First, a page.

Background: Type 2 diabetes mellitus (T2DM) is encountered more frequently in women with a history of gestational diabetes (GD). Screening for T2DM after pregnancy is, therefore, recommended every ≥ 1-3 years in this population. Early detection could allow for timely intervention strategies, especially in women of childbearing age. Data on adherence to diabetes screening recommendations and the prevalence of T2DM in this population are not available in the Dutch population.
Aim: To investigate the T2DM screening rate and evaluate the risk of T2DM in the five-year period following GD pregnancy. Methods: Single-centre survey in 85 women diagnosed with GD in 2010, using electronic medical records. Primary care physicians were asked to complete a survey regarding the screening frequency and the onset of T2DM in the five-year period following the GD pregnancy.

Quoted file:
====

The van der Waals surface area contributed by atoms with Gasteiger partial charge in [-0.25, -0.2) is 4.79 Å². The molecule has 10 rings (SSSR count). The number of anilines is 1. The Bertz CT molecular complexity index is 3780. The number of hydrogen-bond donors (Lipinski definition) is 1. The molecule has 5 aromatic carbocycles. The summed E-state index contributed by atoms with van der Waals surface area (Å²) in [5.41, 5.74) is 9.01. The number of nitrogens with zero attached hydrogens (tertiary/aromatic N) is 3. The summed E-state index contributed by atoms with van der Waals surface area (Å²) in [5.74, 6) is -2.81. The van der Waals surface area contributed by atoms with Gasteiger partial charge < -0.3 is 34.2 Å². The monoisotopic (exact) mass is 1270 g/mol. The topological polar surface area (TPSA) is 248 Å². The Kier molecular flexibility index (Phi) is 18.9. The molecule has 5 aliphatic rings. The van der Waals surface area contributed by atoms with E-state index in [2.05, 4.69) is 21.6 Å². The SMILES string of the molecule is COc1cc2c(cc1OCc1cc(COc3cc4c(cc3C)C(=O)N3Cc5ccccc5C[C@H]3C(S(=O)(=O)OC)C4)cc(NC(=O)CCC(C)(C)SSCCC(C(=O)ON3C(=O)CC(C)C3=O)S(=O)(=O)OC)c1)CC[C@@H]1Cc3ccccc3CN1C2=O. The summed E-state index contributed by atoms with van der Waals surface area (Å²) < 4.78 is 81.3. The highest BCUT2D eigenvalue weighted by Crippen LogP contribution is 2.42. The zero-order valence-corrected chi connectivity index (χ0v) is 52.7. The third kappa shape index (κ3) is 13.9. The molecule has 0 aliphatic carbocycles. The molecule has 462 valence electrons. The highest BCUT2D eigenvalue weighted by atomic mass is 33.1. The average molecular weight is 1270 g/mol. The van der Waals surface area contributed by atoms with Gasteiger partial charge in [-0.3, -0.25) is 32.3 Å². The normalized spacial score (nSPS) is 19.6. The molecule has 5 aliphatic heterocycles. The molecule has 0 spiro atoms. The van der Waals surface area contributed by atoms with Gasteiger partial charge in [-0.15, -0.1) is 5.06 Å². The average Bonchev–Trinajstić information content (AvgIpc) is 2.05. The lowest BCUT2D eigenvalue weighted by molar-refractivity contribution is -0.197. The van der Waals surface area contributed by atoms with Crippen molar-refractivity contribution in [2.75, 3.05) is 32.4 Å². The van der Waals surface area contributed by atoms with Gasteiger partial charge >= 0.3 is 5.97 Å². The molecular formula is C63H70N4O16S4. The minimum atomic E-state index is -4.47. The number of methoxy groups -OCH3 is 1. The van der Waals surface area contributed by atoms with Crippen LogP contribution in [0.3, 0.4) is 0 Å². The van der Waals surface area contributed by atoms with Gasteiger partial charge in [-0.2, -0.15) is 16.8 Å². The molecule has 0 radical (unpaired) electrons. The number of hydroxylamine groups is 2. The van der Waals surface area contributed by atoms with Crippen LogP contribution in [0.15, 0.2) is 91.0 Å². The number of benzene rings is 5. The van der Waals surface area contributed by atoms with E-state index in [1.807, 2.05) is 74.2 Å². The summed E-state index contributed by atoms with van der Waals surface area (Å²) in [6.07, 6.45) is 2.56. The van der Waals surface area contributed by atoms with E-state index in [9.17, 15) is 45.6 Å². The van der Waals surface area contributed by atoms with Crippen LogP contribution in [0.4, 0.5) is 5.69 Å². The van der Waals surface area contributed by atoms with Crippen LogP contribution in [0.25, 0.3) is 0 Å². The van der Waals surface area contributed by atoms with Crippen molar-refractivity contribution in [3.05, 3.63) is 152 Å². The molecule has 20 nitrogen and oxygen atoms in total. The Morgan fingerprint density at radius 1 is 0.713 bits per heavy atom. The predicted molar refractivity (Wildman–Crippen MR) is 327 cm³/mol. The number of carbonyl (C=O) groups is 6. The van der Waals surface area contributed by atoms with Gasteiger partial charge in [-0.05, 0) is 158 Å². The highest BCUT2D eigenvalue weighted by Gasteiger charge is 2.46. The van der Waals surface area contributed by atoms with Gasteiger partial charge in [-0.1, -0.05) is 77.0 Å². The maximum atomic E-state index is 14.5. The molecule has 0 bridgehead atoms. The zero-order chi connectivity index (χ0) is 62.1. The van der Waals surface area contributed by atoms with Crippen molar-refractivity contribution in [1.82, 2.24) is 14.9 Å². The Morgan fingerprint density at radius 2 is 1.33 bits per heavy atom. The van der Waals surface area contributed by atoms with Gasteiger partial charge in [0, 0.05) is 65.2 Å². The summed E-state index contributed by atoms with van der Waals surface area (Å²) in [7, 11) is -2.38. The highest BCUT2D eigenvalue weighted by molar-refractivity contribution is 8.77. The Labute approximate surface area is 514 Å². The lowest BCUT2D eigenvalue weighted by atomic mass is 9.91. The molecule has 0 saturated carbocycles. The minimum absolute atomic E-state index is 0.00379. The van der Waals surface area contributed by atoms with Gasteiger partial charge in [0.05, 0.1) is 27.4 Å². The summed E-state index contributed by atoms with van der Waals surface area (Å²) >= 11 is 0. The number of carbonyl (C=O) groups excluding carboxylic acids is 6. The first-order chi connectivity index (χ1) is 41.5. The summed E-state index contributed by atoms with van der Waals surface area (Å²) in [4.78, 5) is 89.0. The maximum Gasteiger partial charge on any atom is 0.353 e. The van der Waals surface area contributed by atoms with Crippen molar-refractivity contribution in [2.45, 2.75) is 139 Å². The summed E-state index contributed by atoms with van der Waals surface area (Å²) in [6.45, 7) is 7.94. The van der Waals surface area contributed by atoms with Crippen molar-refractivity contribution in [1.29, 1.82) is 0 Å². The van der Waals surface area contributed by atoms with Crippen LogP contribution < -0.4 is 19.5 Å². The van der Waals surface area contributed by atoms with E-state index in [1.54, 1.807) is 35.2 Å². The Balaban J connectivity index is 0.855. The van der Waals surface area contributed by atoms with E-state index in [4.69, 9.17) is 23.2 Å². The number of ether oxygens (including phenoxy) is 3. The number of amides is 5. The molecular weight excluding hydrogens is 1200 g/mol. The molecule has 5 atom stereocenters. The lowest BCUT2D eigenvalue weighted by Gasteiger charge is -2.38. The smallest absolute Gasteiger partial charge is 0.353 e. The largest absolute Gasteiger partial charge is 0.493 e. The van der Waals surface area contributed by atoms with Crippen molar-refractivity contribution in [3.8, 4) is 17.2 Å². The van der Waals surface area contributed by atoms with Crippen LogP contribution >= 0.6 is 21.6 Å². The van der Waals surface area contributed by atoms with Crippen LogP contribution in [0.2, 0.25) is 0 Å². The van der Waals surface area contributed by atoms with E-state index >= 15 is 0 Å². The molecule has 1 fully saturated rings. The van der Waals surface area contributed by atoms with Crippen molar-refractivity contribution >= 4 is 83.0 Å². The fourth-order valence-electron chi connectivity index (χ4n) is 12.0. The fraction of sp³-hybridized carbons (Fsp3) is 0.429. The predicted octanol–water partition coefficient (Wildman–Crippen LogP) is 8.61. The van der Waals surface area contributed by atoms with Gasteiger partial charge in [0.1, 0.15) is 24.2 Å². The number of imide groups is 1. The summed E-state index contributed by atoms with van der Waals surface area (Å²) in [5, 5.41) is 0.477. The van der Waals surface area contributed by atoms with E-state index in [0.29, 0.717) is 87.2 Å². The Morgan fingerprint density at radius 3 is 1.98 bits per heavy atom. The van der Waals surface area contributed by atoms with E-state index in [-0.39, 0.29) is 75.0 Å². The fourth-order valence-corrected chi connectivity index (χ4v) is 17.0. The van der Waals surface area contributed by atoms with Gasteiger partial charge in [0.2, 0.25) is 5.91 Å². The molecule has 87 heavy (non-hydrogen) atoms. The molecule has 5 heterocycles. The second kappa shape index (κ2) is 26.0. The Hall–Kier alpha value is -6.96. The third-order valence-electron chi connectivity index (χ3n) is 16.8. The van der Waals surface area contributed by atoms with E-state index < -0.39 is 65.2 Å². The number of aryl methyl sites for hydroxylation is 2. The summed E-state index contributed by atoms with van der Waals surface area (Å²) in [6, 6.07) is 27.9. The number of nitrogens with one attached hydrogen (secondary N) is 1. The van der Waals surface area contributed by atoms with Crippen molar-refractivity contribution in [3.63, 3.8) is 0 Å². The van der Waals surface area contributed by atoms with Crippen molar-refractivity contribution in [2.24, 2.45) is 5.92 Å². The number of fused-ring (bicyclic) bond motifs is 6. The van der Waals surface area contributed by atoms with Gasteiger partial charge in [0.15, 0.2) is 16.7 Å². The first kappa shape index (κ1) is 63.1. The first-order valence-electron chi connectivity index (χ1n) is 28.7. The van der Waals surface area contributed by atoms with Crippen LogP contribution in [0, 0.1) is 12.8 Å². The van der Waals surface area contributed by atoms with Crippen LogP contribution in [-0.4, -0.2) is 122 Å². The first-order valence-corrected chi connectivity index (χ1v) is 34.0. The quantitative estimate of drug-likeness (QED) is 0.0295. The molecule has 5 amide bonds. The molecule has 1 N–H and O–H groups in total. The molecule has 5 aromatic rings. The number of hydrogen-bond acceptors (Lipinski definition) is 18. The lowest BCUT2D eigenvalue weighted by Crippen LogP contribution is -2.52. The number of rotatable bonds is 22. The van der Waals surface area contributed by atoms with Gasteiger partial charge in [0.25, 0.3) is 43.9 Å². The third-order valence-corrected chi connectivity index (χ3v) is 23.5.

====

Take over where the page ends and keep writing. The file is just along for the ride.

Results: On average 33% underwent yearly screening. The screening rate, however, went up to 61.2% after primary care physicians were requested to screen this population in 2015. Of the women who were screened, 10 (19.2%) developed T2DM within five years after GD.
Conclusion: Current screening recommendations are poorly met, leading to missed, or delayed diagnosis of T2DM in our population. T2DM is a frequently occurring long-term complication in those who were screened in the five-year period after delivery. Optimising awareness amongst health care professionals of GD as a risk factor for T2DM is warranted and strategies to improve surveillance are necessary.

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The Netherlands Journal of Medicine
Department of Internal Medicine

Brink, H., Alkemade, M., van der Lely, A.-J., & van der Linden, J. (2016). Investigating screening for diabetes in women with a history of gestational diabetes. The Netherlands Journal of Medicine, 74(10), 429–433. Retrieved from